Will the Court sustain a 3020-a award in which a teacher was terminated for maintaining an Albany address to avoid paying NYC income taxes?

Terri Patterson, a 10 veteran teacher at P.S. 8 in Brooklyn with an otherwise unblemished disciplinary record was found to have used an Albany address on DOE records and failed to file income taxes for three years as a New York City Resident. She immediately amended her taxes and paid the $1100 City income tax.

She was then served with charges in which the DOE sought her termination. Arbitrator Stuart Bauchner heard her explanation as to how she had an Albany address on file with the DOE. She claimed that after her “layoff” in 2003 (not clear how and why she was laid off) her address was inadvertently changed to Albany and she did not realize it until she was notified about it. The arbitrator did not buy Patterson’s explanation and terminated her. He found that she was not remorseful and used the DOE to defraud the government.

On appeal Supreme Court Justice Gische found that the standard to apply in 3020-a penalties was whether the penalty shocked the conscience. Justice Gische found that it did. Given Patterson’s ten year unblemished record, the lack of impact on her students and that remorse doesn’t make sense when you refile and correct an error the termination was vacated and sent back to the DOE for a determination not inconsistent with the Court’s decision.

Utilizing the shocks the conscience test might be beyond the power of the court since 3020-a determinations are reviewable only under those provisions of CPLR 7511 and not Article 78. No record of appeal could be found.
In the Matter of the Application of TERRI PATTERSON, Petitioner, For a judgment pursuant to Article 75 of the C.P.L.R. -against- CITY OF NEW YORK; NEW YORK CITY DEPARTMENT OF EDUCATION; JOEL KLEIN, CHANCELLOR OF NEW YORK CITY DEPARTMENT OF EDUCATION, Respondents, SUPREME COURT OF NEW YORK, NEW YORK COUNTY, Index No. 111175/2010, 2011 NY Slip Op 30870U; 2011 N.Y. Misc. LEXIS 1520; 245 N.Y.L.J. 80, April 8, 2011

Does a felony conviction bar potential teachers from working for the Department of Education?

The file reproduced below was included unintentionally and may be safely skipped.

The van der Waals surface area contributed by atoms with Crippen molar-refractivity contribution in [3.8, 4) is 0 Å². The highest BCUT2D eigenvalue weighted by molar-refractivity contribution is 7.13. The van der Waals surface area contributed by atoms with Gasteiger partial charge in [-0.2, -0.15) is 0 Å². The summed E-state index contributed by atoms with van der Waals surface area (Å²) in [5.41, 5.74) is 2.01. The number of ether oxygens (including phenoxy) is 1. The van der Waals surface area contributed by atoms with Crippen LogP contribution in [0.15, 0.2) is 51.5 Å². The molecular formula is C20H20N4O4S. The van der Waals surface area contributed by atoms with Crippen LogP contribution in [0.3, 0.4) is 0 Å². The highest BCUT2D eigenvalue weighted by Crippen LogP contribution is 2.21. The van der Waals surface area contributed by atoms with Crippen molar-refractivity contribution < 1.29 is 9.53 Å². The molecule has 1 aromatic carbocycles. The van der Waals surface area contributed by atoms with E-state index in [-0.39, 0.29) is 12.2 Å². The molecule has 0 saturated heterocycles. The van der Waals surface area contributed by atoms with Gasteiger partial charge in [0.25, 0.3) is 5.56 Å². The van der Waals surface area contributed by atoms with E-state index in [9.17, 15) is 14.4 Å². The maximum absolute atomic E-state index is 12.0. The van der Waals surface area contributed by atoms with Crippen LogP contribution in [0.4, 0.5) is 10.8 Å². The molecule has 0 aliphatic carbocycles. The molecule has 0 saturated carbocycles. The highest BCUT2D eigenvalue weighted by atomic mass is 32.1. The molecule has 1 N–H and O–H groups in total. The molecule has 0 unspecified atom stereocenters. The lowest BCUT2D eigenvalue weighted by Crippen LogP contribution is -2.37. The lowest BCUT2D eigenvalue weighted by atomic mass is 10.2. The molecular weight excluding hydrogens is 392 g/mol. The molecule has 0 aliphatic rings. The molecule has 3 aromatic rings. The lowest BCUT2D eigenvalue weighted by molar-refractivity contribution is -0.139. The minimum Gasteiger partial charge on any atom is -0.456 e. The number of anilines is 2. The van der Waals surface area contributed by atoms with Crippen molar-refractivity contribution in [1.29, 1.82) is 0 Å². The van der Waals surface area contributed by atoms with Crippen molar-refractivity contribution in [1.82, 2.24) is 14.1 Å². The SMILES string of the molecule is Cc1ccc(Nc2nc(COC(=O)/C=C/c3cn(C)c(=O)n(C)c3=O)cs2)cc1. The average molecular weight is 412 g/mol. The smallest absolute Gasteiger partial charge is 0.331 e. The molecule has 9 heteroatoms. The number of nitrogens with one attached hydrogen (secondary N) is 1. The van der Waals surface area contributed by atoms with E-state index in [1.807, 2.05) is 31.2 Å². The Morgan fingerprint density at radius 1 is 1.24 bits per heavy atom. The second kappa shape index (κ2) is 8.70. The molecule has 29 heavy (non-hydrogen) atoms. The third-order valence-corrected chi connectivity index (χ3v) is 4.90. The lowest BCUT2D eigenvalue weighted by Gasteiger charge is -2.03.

The Court of Appeals (our highest state court) has ruled that the DOE arbitrarily denied an applicant a security clearance to teach for a contracted employer. Madeline Acosta had applied for a position at Cooke Center for Learning and Development. She had been convicted of a 1st Degree Robbery, when she was 17, some 14 years before, and claimed to have been completely rehabilitated by earning a college degree and working as a paralegal.

Under the Correction and Executive Law it is unlawful for any public or private employer to deny any license or employment application “by reason of the individual’s having been previously convicted of one or more criminal offenses”

There are, however, two significant exceptions to this general prohibition. The first exception arises where “there is a direct relationship between one or more of the previous criminal offenses and the ┬áspecific license or employment sought or held by the individual” and the second exception allows for the adverse treatment of such applications where “the issuance or continuation of the license or the granting or continuation of the employment would involve an unreasonable risk to property or to the safety or welfare of specific individuals or the general public.”

It is the second exception that concerned the court.

There are eight factors that potential employers must weigh and while the court found that it would be improper for a court to re-weigh the factors it felt that the overriding public policy to encourage rehabilitation of convicted felons outweighed, in this instance, the concerns that the employer might have.

The court ruled that it was arbitrary for the DOE to deny the security clearance.

Acosta v. NYCDOE, 2011 NY Slip Op 2073; 16 N.Y.3d 309; 2011 N.Y. LEXIS 437; 31 I.E.R. Cas. (BNA) 1840, March 24, 2011